....It is cases like Skinner's that ended my lifelong support for the death penalty. Any system driven by the decisions of human beings will produce mistakes. This is true even when everyone — judges, prosecutors and defense attorneys — is acting in good faith and working as hard as he or she can to get it right.
Tim Cole is only a recent example of the frailties in our criminal justice system. Several years ago, this newspaper argued persuasively that Ruben Cantu, a defendant I prosecuted who was put to death in 1993, may well have been innocent. Twenty years after Cantu's trial, my star witness recanted his trial testimony. Many people consider his recantation credible because he had nothing to gain by reversing his position except a whole lot of trouble.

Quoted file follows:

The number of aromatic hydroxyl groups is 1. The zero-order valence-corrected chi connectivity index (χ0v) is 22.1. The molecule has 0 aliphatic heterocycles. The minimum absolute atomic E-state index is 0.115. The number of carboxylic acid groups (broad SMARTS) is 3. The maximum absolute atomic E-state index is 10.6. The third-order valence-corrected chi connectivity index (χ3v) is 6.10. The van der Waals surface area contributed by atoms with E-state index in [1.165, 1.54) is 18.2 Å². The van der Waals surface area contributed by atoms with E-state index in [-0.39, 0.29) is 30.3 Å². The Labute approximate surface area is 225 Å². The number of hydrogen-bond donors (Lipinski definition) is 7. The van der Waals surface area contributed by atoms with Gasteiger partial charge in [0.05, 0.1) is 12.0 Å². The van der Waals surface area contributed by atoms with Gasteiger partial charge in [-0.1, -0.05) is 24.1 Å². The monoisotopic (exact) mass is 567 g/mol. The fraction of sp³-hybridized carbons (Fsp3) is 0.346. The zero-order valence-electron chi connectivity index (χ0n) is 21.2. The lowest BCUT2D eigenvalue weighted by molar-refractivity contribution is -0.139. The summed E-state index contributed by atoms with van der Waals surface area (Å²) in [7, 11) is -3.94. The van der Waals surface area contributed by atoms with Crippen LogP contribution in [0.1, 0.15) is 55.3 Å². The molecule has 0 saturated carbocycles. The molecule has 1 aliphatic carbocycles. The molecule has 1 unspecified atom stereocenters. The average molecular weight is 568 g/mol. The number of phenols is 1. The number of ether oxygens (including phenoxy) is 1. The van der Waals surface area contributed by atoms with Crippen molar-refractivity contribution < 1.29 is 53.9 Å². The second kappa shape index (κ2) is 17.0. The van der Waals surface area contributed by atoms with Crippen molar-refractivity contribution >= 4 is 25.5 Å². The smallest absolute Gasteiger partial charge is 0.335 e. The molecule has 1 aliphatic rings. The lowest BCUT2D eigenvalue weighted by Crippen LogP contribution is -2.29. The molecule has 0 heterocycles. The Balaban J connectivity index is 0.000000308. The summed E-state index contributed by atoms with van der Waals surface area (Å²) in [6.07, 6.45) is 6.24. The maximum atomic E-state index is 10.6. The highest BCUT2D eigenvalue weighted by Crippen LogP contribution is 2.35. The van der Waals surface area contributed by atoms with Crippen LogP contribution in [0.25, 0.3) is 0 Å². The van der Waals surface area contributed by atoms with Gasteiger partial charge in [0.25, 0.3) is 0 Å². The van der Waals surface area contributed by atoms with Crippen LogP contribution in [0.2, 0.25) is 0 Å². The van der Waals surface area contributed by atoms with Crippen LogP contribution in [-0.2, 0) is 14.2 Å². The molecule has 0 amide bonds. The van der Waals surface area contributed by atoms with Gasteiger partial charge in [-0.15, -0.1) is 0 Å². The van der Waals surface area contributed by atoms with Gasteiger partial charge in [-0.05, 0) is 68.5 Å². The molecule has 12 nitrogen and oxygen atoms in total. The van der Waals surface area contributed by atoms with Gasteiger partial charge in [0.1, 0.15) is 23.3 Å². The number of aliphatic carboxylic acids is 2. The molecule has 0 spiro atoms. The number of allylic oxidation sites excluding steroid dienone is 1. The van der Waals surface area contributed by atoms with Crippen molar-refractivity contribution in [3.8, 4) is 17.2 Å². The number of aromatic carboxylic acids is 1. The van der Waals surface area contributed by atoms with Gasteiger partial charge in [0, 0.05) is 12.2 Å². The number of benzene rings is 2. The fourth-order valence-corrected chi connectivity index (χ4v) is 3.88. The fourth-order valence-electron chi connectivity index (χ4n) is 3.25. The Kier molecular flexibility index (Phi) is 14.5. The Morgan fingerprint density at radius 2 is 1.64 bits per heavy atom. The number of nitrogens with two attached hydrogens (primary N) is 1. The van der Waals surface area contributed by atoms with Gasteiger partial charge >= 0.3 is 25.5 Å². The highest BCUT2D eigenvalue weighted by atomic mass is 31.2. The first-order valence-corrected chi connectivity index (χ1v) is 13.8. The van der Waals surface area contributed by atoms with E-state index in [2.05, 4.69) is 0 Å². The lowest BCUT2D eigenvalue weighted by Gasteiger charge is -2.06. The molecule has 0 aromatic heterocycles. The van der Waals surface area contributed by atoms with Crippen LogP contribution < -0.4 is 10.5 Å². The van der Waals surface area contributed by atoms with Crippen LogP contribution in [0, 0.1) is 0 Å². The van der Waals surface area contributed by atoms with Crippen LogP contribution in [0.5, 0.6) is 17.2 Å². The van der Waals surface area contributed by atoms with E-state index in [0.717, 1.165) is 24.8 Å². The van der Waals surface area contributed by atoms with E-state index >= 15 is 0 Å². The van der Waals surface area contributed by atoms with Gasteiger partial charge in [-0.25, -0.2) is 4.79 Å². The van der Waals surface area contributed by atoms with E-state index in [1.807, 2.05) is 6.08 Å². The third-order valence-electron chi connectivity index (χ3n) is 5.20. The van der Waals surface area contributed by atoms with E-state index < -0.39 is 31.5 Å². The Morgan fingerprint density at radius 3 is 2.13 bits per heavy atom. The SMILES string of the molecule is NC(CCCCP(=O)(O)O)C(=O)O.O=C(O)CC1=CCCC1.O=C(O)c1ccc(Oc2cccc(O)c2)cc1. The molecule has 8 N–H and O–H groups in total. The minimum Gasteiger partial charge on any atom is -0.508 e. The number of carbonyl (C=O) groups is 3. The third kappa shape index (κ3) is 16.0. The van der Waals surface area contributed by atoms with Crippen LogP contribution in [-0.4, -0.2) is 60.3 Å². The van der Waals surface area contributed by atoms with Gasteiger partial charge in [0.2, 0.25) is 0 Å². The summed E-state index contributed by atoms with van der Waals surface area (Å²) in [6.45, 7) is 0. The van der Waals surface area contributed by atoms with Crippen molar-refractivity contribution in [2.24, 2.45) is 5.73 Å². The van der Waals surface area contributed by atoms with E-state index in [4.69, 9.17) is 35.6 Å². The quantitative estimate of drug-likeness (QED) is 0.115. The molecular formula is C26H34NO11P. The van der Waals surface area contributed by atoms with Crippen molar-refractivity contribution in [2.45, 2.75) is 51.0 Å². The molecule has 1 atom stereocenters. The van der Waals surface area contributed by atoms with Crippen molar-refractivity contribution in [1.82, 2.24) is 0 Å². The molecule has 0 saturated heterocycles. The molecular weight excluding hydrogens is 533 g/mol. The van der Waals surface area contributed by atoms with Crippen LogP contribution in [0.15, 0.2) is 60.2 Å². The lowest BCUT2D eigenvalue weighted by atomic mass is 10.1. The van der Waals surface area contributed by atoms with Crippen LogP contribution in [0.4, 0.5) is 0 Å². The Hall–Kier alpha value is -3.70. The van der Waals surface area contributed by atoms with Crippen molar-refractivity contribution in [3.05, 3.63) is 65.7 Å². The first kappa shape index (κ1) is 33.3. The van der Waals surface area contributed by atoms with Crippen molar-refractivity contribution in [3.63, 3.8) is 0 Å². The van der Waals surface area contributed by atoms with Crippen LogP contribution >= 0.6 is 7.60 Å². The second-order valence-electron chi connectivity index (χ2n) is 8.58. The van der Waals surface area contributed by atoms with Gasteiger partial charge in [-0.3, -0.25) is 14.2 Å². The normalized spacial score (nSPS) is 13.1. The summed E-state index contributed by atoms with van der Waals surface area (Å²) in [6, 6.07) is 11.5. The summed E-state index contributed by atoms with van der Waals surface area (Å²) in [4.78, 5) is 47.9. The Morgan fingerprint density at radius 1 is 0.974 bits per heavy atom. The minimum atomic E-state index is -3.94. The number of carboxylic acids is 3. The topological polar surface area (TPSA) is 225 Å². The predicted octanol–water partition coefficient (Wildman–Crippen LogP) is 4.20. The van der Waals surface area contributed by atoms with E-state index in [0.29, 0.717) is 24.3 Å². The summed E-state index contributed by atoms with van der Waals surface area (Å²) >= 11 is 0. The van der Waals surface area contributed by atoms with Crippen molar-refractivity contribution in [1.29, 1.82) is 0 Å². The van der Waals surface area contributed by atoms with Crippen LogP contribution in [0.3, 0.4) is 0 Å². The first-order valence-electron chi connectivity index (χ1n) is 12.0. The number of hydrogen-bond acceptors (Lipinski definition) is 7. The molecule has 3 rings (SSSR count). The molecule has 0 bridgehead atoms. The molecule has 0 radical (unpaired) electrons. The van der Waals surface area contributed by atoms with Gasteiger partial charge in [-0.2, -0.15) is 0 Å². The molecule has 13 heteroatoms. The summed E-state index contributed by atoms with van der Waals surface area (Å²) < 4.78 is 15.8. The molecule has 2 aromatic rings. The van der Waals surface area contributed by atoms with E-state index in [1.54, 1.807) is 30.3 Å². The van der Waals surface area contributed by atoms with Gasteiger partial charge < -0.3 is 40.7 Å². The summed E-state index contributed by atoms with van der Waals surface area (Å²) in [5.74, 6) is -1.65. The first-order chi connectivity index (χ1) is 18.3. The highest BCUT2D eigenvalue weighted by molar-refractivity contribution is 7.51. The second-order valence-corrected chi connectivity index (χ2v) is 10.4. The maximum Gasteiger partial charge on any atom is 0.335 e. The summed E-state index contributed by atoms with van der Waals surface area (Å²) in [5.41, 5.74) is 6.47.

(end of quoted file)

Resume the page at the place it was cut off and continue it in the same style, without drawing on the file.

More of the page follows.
That case brought home to me, in a way that nothing else could have, that the system we trust to determine who may live and who must die simply doesn't work in all cases. Other investigative stories have revealed that Texans Carlos DeLuna, who was executed in 1989, and Cameron Todd Willingham, executed in 2004, were almost certainly innocent.
Since 1973, 139 people in 26 states have been released from death row based on evidence of their innocence. Eleven of them were in Texas. Many of these people were freed because of DNA evidence. But DNA testing works only if we use it.